I will back track to explain how I got here, but let me just start at the end, because it is the end result that makes this a worthy blog post...
Now, back to the beginning.
It started back in January, with my purchase of the book The Dyer's Garden . My decision to buy the book was sealed when I saw that Purple Loosestrife was included. You and I both have Purple Loosestrife growing in our gardens, carefully transplanted from house to house, the original parent plant having grown in Grandma's garden.
The instructions say to harvest the whole plant tops when the flowers begin to fade. I asked you to save your plant cuttings for me, and between us I think I have 3 garbage bags full of cuttings. I used one of those bags in my first batch of dye stock, which yielded about 2 1/2 gallons of rich, dark coffee brown dye broth. As soon as I have containers to hold it, I will brew up some more with the rest of my plants.
I didn't have a specific project in mind, just knew that there is plenty of roving to dye on hand when I am ready to use it. I'd been tossing different ideas back and forth in my brain, wondering whether to dye roving and then spin it, or spin and dye later....
On Sunday, at spinning, MelissaWhoSpinsButDoesNotKnit presented me with a cone of yarn, gifted to the two of us to share by MyWeavingBuddyCynthia. Cynthia told me in an email that the wool is from her very own North Country Cheviot sheep which she had commercially spun by Ohio Valley.
In other words, this is a very special cone of yarn.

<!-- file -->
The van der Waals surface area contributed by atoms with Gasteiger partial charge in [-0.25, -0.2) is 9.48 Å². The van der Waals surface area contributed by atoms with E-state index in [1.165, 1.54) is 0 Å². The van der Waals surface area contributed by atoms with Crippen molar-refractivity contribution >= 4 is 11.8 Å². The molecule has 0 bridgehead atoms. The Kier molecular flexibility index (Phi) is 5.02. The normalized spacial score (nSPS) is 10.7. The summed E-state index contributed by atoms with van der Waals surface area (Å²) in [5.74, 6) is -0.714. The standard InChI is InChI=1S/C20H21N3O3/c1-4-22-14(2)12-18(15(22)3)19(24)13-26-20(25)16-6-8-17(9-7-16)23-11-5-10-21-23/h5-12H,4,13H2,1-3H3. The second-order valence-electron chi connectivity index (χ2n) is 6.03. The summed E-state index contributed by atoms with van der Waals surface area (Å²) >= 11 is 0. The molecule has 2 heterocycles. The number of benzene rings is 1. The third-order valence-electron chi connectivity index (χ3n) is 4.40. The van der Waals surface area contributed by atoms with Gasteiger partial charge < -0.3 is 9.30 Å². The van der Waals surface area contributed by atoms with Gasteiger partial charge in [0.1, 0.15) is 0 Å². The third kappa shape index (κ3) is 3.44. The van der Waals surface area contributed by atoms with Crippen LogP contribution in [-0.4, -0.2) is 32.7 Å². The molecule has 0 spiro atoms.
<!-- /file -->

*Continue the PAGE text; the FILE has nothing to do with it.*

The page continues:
I took the cone home, weighed it, and wound my half of it into a rather tight ball.
I then heated up enough of the Purple Loosestrife dye in one of my smaller dye crockpots to submerge the ball of yarn about 1/2 way. I did not pre-mordant the yarn, and the ball of yarn was dry. I wanted the dye to wick up into the wool, hopefully giving me a gradient effect.
When I pulled it out, it looked like this:
So far so good!
I rinsed and rinsed and rinsed until the rinse water was clear, then put the ball into a mesh lingerie bag, securing it very tightly at each end with rubber bands so the ball could not become unwound, and put it into my front loader to spin out the extra water. I then wound the ball into a skein to speed up the drying process (and to let me get a good look at how it turned out!). The result? A rich, warm, honey brown.
I was so pleased and proud of that yarn, you might think I had given birth to it. I took about as many photos of it as someone would a newborn baby.
And for document's sake, I took a close up of the dyed fibers next to the original undyed wool, just to show off the color and how nicely the wool fibers bloomed in the dye bath.